Charles-Henri Gallois, a politician with the Popular Republican Union in France, has launched a new campaign, inspired by both the Brexit Party and
Charles-Henri Gallois, a politician with the Popular Republican Union in France, has launched a new campaign, inspired by both the Brexit Party and Vote Leave. Mr Gallois wants France to “reprenons le controle”, which roughly translates to take back control, and leave the EU through a referendum. Brexit Party colours and fonts are used in his new campaign named Generation Frexit.
In an exclusive interview with Express.co.uk, the prominent French eurosceptic said: “For me, the British Brexit campaign was incredible.
“It was a war for European nations to take back control.
“What we want to do is help the French secure a referendum on our country’s membership of the European Union – and to advocate for Frexit during this referendum.”
Mr Gallois appears to understand the difficulties Britain went through after the referendum.
However, he laid the blame on the people who did not want to accept the result, while exposing a startling truth about Brussels.
He said: “Theresa May was a Remainer, so she was not negotiating to leave.
“What she came up with was a bad agreement and those were bad negotiations.
“The losers didn’t want to accept the fact they lost. Simple as that.”
Mr Gallois added: “We have seen in the EU how this is always the case.
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“It was the same in France in 2005.
“We voted against the European Constitution but they ignored our vote.
“They simply rebranded it the Lisbon Treaty.
“The EU doesn’t accept the result of elections if they don’t go the way they want them to go.”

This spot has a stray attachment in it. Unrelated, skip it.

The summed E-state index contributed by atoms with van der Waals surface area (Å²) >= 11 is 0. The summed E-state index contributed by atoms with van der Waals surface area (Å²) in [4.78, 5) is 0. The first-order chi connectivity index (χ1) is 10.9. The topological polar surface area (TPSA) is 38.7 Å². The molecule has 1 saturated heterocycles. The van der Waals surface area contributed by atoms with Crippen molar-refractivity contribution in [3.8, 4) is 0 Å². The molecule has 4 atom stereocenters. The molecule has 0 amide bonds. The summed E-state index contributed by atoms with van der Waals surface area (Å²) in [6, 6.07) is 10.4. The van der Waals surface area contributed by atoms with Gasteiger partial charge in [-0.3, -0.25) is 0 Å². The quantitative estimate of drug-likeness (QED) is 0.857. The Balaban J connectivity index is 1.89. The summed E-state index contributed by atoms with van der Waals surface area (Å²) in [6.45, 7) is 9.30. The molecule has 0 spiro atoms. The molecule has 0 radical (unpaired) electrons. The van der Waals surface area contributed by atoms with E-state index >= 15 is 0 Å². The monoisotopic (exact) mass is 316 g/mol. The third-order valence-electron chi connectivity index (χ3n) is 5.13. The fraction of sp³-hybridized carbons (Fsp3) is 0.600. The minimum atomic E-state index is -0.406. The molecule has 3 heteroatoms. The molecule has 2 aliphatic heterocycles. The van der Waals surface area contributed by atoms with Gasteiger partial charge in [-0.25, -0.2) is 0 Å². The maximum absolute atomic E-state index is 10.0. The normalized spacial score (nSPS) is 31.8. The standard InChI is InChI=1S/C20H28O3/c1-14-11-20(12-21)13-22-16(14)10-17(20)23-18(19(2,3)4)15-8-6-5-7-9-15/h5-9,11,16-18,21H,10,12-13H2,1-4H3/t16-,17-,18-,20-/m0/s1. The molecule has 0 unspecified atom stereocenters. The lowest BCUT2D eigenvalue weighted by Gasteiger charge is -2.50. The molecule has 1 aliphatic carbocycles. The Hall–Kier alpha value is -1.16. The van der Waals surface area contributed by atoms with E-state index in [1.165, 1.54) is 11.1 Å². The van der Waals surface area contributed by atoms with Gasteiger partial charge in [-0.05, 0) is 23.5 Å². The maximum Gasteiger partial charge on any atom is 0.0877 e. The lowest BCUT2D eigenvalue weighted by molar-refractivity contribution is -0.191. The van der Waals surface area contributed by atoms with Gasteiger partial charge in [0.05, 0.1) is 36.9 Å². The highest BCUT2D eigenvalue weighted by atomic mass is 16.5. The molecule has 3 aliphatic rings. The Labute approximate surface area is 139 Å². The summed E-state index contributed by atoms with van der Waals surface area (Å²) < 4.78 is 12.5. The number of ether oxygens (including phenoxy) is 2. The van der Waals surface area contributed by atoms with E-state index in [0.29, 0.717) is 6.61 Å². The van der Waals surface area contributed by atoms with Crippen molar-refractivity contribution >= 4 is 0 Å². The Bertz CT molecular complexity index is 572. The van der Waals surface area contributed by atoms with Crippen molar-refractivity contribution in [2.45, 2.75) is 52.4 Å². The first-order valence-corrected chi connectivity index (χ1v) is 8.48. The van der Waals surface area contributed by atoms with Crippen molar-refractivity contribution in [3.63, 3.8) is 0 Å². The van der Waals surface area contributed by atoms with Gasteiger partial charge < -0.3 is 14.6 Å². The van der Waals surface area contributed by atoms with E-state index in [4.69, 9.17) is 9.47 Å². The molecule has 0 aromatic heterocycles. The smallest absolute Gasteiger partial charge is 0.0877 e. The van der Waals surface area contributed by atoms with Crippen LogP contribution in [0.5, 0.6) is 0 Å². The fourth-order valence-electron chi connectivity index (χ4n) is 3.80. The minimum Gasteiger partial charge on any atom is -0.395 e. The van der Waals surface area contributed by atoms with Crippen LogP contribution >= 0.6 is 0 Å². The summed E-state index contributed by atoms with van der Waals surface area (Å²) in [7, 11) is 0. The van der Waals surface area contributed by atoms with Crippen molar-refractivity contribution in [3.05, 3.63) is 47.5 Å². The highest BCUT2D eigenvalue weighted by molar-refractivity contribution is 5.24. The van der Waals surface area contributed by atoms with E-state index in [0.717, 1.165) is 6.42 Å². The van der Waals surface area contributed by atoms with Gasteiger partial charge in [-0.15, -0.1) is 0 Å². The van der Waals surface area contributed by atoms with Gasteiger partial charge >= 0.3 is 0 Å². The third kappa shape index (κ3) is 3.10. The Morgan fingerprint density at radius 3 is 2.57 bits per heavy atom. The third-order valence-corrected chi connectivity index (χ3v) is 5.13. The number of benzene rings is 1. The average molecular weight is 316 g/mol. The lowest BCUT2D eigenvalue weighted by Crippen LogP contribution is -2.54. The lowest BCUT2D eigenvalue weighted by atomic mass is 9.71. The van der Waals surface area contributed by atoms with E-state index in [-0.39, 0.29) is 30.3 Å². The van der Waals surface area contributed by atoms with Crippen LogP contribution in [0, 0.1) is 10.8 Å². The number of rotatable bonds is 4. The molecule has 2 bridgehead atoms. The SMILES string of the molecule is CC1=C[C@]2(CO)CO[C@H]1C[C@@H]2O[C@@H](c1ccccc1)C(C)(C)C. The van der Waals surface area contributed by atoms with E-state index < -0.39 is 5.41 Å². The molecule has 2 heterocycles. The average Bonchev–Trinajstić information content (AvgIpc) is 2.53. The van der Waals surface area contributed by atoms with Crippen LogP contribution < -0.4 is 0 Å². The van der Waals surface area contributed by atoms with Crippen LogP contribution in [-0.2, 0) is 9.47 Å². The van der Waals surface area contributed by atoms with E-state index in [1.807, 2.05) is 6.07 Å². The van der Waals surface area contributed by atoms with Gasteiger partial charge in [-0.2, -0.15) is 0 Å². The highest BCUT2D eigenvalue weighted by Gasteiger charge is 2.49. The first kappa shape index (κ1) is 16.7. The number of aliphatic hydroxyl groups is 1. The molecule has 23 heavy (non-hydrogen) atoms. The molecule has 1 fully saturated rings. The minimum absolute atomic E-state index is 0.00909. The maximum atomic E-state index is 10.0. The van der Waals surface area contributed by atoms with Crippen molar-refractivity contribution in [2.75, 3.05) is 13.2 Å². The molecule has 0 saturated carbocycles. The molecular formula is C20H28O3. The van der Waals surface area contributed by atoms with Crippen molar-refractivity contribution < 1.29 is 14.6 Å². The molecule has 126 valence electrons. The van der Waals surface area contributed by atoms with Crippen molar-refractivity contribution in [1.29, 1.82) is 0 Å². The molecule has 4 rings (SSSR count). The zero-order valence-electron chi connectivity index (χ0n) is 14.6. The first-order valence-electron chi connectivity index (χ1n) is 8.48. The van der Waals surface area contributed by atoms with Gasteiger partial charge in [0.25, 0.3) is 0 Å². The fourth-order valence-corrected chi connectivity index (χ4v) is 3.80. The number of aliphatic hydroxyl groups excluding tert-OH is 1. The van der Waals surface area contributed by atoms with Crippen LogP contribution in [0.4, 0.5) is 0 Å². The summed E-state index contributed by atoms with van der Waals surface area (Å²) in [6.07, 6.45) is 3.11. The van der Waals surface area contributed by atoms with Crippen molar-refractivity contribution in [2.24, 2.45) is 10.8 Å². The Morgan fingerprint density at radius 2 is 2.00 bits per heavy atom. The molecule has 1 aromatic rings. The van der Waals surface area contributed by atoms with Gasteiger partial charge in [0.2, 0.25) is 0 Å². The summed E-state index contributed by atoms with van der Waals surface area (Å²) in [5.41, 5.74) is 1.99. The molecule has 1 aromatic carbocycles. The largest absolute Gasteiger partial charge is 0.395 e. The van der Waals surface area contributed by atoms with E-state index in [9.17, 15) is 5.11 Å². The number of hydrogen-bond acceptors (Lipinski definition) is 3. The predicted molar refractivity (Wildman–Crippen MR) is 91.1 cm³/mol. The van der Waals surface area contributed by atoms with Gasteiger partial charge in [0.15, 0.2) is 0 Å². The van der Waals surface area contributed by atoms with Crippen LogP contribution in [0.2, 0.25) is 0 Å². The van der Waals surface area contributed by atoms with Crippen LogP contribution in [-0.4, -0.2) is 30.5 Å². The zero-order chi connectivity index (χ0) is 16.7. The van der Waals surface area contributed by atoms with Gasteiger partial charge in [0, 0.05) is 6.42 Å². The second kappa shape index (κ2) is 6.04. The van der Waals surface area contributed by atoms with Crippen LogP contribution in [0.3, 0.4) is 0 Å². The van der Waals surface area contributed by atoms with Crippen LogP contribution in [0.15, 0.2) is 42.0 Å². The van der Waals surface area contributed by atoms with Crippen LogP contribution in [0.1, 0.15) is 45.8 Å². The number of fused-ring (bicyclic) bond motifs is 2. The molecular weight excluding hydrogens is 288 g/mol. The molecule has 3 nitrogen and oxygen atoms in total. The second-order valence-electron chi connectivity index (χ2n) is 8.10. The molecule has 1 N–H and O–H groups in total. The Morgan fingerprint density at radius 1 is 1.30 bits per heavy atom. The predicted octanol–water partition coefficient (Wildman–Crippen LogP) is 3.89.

On May 29, 2005, France held a referendum to decide whether it should ratify the proposed Constitution.
Ahead of the vote, former President of the European Commission Jean-Claude Juncker, who at the time was Luxembourg’s Minister for Finances and President of the Euro Group, admitted he would have ignored the result if it did not go the way he intended.
He said: “If it’s a Yes, we will say ‘on we go’, and if it’s a No we will say ‘we continue.'”
Following the No votes in France and the Netherlands, Mr Juncker also claimed that, in reality, voters had actually supported deeper European integration.
His remarks were met with outrage by eurosceptics, who suggested that the EU elite was in denial over the public hostility towards the bloc.
In the end, as the European Commission President predicted, eurocrats ignored the results of such popular votes and the European Constitution was subsequently rebranded as the Lisbon Treaty and passed in 2007.
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Former Ukip leader Nigel Farage famously claimed that was the moment he lost faith in the European Union and started to despise it.
Speaking on his LBC show, Mr Farage said: “In 2005, the European Union had produced its own constitution.
“The first proper blueprint – the first genuine admission that what they were building wasn’t a free trade zone, it was a state and they put it to referendums.
“The French rejected it, the Dutch rejected it and many other people, had they had the chance, would have rejected it.
“And what did the EU do? Did they learn the lesson? Did they say ‘Oh well obviously people don’t want a state with a flag, an anthem and an army.’ Did they row back? No, they rebranded it as the Lisbon Treaty.
“They forced it through without giving the French and Dutch another option. The Irish voted against it but were forced to vote again.
“From that moment, I have been an enemy of the entire project.”